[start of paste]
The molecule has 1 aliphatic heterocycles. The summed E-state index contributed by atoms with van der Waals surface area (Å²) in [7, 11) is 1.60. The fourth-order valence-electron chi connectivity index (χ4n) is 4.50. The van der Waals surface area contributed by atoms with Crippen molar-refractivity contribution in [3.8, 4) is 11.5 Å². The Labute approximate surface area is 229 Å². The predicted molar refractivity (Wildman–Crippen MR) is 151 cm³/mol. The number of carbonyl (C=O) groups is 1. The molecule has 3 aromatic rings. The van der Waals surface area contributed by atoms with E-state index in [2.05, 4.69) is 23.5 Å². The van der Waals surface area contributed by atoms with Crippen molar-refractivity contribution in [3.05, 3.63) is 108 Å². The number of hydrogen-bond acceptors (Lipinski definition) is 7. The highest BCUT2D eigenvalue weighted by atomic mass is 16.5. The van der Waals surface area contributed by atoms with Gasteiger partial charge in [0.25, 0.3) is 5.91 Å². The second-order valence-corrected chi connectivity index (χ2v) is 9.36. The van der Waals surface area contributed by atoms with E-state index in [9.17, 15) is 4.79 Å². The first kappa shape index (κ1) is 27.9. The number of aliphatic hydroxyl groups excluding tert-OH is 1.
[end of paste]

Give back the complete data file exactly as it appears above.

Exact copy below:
The molecule has 1 aliphatic heterocycles. The summed E-state index contributed by atoms with van der Waals surface area (Å²) in [7, 11) is 1.60. The fourth-order valence-electron chi connectivity index (χ4n) is 4.50. The van der Waals surface area contributed by atoms with Crippen molar-refractivity contribution in [3.8, 4) is 11.5 Å². The Labute approximate surface area is 229 Å². The predicted molar refractivity (Wildman–Crippen MR) is 151 cm³/mol. The number of carbonyl (C=O) groups is 1. The molecule has 3 aromatic rings. The van der Waals surface area contributed by atoms with E-state index in [2.05, 4.69) is 23.5 Å². The van der Waals surface area contributed by atoms with Crippen molar-refractivity contribution in [3.05, 3.63) is 108 Å². The number of hydrogen-bond acceptors (Lipinski definition) is 7. The highest BCUT2D eigenvalue weighted by atomic mass is 16.5. The van der Waals surface area contributed by atoms with Gasteiger partial charge in [0.25, 0.3) is 5.91 Å². The second-order valence-corrected chi connectivity index (χ2v) is 9.36. The van der Waals surface area contributed by atoms with E-state index in [9.17, 15) is 4.79 Å². The first kappa shape index (κ1) is 27.9. The number of aliphatic hydroxyl groups excluding tert-OH is 1.